Why do we work on Wikipedia, and what are some of the decolonizing practices we bring to the online encyclopedia?
“Adding Our Knowledge to Wikipedia” is Part 3 in the “Our Stories, Our Knowledges” Resource Series.
This resource shares why we have decided to create and share our knowledge on Wikipedia, and how we’re doing this work. Members of Native American communities of the Kumeyaay and Shoshone, Dalit feminist communities from India and the diaspora, LGBTIQA communities from Bosnia Herzegovina, and Whose Knowledge? allies have many different stories to share about our experiences editing the world’s largest online and free encyclopedia. Many of our experiences have been joyful but unfortunately many of them have also been traumatic. Dealing with Wikipedia’s rules of notability and reliable sources often mirrors and makes us relive the pain that systemic oppression has inflicted upon us and our communities in our everyday lives.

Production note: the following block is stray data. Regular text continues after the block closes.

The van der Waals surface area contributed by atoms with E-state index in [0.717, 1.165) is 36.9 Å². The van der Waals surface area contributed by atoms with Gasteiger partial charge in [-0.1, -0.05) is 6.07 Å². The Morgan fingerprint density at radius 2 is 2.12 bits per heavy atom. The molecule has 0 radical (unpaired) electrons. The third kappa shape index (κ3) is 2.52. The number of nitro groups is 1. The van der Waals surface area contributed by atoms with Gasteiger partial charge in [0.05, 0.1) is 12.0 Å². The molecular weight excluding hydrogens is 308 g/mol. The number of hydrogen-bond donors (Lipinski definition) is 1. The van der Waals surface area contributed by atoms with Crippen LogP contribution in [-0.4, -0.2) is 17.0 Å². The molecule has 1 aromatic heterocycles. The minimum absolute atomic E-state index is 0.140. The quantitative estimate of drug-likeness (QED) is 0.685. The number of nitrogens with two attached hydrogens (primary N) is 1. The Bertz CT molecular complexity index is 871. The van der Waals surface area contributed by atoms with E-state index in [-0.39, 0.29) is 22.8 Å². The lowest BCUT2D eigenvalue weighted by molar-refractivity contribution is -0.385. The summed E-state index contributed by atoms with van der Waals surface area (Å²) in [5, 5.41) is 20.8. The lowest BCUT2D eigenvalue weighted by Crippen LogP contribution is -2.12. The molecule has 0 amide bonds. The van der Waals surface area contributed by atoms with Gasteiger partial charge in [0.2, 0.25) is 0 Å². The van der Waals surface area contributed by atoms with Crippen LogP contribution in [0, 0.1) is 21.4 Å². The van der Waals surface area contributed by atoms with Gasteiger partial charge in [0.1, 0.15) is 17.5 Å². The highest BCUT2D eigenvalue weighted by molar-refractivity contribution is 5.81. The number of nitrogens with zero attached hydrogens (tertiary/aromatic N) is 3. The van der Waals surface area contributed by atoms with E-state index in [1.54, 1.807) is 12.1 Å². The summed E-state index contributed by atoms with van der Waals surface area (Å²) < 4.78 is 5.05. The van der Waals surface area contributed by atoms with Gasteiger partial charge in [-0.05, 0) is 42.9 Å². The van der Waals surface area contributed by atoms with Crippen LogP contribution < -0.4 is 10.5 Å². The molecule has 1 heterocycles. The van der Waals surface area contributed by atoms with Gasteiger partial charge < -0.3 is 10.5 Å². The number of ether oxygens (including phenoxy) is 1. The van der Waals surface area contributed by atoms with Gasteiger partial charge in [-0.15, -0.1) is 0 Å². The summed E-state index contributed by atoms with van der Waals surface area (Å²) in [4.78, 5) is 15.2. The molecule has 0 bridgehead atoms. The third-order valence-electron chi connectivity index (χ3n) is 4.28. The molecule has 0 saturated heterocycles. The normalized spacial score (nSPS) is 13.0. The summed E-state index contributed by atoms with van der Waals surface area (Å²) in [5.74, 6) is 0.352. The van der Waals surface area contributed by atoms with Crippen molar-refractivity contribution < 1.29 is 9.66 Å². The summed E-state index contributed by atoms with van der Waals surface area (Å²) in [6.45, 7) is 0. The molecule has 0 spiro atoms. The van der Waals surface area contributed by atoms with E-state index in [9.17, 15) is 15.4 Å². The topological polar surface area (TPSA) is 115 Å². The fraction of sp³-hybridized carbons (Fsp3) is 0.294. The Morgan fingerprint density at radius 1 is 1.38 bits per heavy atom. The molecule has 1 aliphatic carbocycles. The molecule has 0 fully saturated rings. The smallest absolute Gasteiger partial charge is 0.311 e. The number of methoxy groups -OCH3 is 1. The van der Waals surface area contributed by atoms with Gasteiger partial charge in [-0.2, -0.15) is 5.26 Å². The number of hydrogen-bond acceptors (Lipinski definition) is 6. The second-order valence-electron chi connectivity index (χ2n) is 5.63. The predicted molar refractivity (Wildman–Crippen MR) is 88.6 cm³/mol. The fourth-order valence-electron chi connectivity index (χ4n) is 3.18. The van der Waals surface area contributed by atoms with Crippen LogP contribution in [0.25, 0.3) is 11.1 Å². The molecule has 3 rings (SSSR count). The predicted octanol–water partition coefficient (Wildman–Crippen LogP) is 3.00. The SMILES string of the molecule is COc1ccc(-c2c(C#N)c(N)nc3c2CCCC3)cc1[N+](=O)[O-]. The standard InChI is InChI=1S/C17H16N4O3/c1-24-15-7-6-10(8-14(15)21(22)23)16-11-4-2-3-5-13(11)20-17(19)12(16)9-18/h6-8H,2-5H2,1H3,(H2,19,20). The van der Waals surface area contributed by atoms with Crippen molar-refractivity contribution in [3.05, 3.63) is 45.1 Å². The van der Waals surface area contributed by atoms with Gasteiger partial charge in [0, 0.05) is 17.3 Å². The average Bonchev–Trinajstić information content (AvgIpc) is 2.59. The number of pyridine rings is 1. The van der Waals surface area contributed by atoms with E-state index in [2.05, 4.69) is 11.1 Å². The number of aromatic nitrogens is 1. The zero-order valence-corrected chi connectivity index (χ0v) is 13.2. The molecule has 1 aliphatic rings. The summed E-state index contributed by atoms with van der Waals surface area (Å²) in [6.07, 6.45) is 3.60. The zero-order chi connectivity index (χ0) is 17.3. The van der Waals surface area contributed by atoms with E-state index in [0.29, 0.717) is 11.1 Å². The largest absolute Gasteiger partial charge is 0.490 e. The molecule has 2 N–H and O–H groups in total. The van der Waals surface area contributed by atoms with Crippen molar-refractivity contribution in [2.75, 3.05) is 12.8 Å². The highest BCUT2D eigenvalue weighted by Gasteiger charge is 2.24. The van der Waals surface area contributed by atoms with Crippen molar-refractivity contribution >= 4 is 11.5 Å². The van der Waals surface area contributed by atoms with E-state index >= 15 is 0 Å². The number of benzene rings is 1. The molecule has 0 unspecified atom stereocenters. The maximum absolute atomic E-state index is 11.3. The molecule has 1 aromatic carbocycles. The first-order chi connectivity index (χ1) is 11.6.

By sharing what we’ve learned from adding our knowledge to Wikipedia, we hope that other marginalized communities – including women, people of color, LGBTQIA communities, indigenous peoples and others from the global South – will use our experiences as a jumping-off point for your own explorations. Our goal is to encourage the next generation of knowledge-makers to continue the hard but necessary work of decolonizing knowledge on Wikipedia. We also aim to strengthen our existing network of Wikipedian allies, and educate and motivate new allies to support and join us in centering knowledge from the margins.
Learn more about this resource series by reading our post about Part 1: Decolonizing Our Stories and Knowledges and Part 2: Transformative Practice for Building Community Knowledges, and check back soon for Part 4: How to Ally and Be a Good Guest, with tips and suggestions specifically for allies